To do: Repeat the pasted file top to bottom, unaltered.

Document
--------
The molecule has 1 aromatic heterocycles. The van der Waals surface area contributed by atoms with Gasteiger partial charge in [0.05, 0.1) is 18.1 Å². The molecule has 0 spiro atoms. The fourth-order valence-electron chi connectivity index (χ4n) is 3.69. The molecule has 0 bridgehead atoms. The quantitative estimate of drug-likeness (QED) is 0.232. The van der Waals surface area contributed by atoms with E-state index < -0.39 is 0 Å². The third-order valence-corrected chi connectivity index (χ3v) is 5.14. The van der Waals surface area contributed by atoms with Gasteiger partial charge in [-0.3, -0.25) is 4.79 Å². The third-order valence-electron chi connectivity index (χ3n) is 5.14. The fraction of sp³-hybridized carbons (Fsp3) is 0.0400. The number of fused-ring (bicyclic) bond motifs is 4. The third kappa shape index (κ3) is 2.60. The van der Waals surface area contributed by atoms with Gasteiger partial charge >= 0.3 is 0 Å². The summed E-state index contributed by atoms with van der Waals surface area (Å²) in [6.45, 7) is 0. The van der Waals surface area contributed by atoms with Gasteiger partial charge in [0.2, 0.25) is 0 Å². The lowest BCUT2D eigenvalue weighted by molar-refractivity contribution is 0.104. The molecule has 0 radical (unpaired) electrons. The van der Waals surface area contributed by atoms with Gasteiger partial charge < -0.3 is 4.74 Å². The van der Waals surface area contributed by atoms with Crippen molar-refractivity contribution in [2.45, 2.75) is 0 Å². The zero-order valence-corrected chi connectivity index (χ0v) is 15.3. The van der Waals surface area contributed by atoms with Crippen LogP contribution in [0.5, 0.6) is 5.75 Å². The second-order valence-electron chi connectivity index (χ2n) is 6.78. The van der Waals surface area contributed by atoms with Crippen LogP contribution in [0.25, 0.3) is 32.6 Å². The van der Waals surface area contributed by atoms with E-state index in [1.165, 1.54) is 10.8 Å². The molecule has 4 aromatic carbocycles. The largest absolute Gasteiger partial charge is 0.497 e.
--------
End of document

The molecule has 1 aromatic heterocycles. The van der Waals surface area contributed by atoms with Gasteiger partial charge in [0.05, 0.1) is 18.1 Å². The molecule has 0 spiro atoms. The fourth-order valence-electron chi connectivity index (χ4n) is 3.69. The molecule has 0 bridgehead atoms. The quantitative estimate of drug-likeness (QED) is 0.232. The van der Waals surface area contributed by atoms with E-state index < -0.39 is 0 Å². The third-order valence-corrected chi connectivity index (χ3v) is 5.14. The van der Waals surface area contributed by atoms with Gasteiger partial charge in [-0.3, -0.25) is 4.79 Å². The third-order valence-electron chi connectivity index (χ3n) is 5.14. The fraction of sp³-hybridized carbons (Fsp3) is 0.0400. The number of fused-ring (bicyclic) bond motifs is 4. The third kappa shape index (κ3) is 2.60. The van der Waals surface area contributed by atoms with Gasteiger partial charge >= 0.3 is 0 Å². The summed E-state index contributed by atoms with van der Waals surface area (Å²) in [6.45, 7) is 0. The van der Waals surface area contributed by atoms with Gasteiger partial charge in [0.2, 0.25) is 0 Å². The lowest BCUT2D eigenvalue weighted by molar-refractivity contribution is 0.104. The molecule has 0 radical (unpaired) electrons. The van der Waals surface area contributed by atoms with Gasteiger partial charge < -0.3 is 4.74 Å². The van der Waals surface area contributed by atoms with Crippen molar-refractivity contribution in [2.45, 2.75) is 0 Å². The zero-order valence-corrected chi connectivity index (χ0v) is 15.3. The van der Waals surface area contributed by atoms with Crippen LogP contribution in [0.5, 0.6) is 5.75 Å². The second-order valence-electron chi connectivity index (χ2n) is 6.78. The van der Waals surface area contributed by atoms with Crippen LogP contribution in [0.25, 0.3) is 32.6 Å². The van der Waals surface area contributed by atoms with E-state index in [1.165, 1.54) is 10.8 Å². The molecule has 4 aromatic carbocycles. The largest absolute Gasteiger partial charge is 0.497 e.